St. Jane Frances de Chantal & St. Francis de Sales
ST. JANE FRANCES DE CHANTAL
Frances Fremiot was born on January 23, 1572, into a prominent and prosperous family of Dijon, a major city in the province
of Burgundy in France. Her father was the
president of the parliament, a wealthy landowner, a respected jurist,
a man of impeccable integrity, loyal to the Church and the Crown. He was also brave, learned, congenial, and a
devoted father to his three children.
Her mother, who died in childbirth when Jane was about eighteen
months old, was descended from the same ancestral lineage as St.
Bernard of Clairvaux.
and her older sister Marguerite and her younger brother Andre were
educated at home by tutors and, more importantly, by their father
who happily assumed the responsibilities of being both father and
mother to his children. They
were taught everything considered essential for young people of
their time and station, and this basic education was enriched by
lessons in religion, history, and other subjects learned from their
father whose household has, with good reason, been compared to that
of St. Thomas More in England.
the time she was twenty, Jane was a beautiful, lively, charming
young woman, not only rich and clever, but also possessing high
ethical standards of service and a capacity for hard work; all of
this, combined with her strain of nobility, made her a most desirable
match for marriage. In 1592
she was wed to Baron Christophe Rabutin-Chantal, a member of the
aristocracy and a soldier in the king’s service, who did not hesitate
to leave the care of his somewhat neglected estate to the management
of his young wife. She so justified his confidence in her that
before long the growing family was comfortably supported by the
income from her diligent efforts.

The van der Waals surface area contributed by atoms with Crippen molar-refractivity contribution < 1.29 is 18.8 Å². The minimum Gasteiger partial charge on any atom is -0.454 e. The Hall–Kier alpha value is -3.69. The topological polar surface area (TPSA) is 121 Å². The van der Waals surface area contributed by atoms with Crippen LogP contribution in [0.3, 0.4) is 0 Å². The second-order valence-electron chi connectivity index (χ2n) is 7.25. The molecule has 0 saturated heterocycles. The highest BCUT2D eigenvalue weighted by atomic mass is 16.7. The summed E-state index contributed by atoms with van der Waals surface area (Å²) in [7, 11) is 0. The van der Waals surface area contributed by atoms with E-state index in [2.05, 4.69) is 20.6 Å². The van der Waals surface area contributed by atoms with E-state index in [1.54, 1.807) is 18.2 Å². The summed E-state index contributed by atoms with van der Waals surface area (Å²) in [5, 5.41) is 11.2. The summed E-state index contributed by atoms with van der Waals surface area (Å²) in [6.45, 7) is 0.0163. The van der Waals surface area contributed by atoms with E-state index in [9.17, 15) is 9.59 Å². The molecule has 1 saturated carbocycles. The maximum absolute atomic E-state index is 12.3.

spite of the fact that her first two children died in infancy, Jane
was supremely happy in her role as wife and mother and administrator
of a large property which gave her a chance to practice great charity
toward the poor. She set
up soup kitchens and ovens to bake bread to feed the hungry of the
neighborhood, she went to the homes of the sick to serve them as
nurse and housekeeper, she organized a sort of relief work on a
large scale, involving her servants and friends in her charitable
two weeks after the birth of her sixth child, Christophe was fatally
wounded in a hunting accident, leaving his cherished wife distraught
with grief. Jane’s mourning
was deep and thorough; she made a vow of chastity and gave her husband’s
and her own elaborate state clothing and jewelry to neighboring
churches for vestments and revenue; she reduced her household staff
and devoted her spare time to prayer and works of service to the
poor. Within a few months her truculent father-in-law
demanded that she and her children come to live at his estate at
Monthelon, which also needed a capable and firm management.
the interests of her children’s future, Jane submitted to this demand,
and, typically enough, turned this unhappy period of her life into
a means of growth. Not only did she succeed in bringing order out
of the domestic chaos, but did so in spite of the hindrances of
a disagreeable housekeeper who resented her presence and who used
her influence with the old baron to make life as difficult as possible
for Jane. At the same time Jane continued to carry on
her works for the poor and sick, and undertook the care and education
of the housekeeper’s children along with that of her own.
was during this time that she met the Bishop of Geneva, the future St. Francis de Sales, who became her spiritual